(b) Claimant 1 and Claimant 2 shall pay the costs of this arbitration proceeding including the costs of the Tribunal as well as the legal and other costs incurred by the Respondent, on a full indemnity basis.
698. In case the Tribunal comes to a conclusion ii has jurisdiction to decide on the merit of the claim, the Respondent requires the Tribunal to dismiss all the claims stated in the Statement of Claim and to render Arbitration Award to the below stated effect:
(a) The Respondent has not breached the BIT.
(b) The Respondent has ensured the Claimants' investment fair and equitable treatment.
(c) The Respondent has not impaired the operation, management, maintenance, use, enjoyment or disposal of the Claimants’ investment and that it has not taken any unreasonable or discriminatory measures with regard to the Claimants' investment.
(d) The Respondent has accorded to the Claimants' investments full security and protection.
(e) The Respondent has observed obligations it entered into with regard to the Claimants' investment.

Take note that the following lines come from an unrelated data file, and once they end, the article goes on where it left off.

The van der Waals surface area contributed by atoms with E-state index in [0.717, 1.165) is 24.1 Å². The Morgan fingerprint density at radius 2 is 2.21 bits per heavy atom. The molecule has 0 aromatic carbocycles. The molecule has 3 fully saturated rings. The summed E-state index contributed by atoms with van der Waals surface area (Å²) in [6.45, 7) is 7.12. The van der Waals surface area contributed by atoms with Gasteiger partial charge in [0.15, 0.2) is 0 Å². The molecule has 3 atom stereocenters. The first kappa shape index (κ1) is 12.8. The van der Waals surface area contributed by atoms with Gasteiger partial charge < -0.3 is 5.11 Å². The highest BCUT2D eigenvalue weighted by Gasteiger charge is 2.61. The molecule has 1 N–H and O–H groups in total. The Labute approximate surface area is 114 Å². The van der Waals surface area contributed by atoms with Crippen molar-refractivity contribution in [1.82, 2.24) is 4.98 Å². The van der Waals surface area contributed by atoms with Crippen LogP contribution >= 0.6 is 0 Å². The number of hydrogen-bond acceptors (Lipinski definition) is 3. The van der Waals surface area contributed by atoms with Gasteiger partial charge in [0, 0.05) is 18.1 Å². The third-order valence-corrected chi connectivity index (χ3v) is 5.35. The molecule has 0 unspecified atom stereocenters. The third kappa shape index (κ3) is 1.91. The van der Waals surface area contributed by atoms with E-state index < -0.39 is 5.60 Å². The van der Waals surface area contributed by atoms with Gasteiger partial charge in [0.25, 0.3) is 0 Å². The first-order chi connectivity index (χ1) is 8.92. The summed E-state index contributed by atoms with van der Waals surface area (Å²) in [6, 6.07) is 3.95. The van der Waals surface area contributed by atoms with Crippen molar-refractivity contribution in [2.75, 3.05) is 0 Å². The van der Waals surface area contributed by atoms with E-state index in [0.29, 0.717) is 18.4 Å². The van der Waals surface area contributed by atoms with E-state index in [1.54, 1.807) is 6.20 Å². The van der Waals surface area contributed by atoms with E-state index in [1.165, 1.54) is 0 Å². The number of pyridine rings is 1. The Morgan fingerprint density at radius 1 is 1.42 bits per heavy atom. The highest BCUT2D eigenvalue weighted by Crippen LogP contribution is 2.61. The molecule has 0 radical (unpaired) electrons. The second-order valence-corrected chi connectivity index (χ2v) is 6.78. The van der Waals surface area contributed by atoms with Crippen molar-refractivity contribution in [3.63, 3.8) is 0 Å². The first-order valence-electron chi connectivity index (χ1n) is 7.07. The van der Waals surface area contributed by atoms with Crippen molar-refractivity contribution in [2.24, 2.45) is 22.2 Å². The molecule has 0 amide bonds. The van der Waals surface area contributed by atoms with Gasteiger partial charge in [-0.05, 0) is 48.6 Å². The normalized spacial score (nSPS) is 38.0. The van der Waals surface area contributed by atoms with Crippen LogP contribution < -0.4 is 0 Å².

(f) The Respondent has not taken any illegal or unreasonable measures depriving, directly or indirectly, the Claimants of their investment
(g) Claimant 1 and Claimant 2 shall pay the costs of this arbitration proceeding including the costs of the Tribunal as well as the legal and other costs incurred by the Respondent, on a full indemnity basis.
In the Decision on Jurisdiction, the Tribunal affirmed its jurisdiction in the following terms:
"190. For the reasons set forth above, the Tribunal makes the following decision:
(i) The Respondent's jurisdictional objections are denied;
(ii) The Tribunal has jurisdiction over the dispute submitted to it in this arbitration;
(iii) The decision regarding the costs of arbitration is deferred to the second phase of the arbitration on the merits. "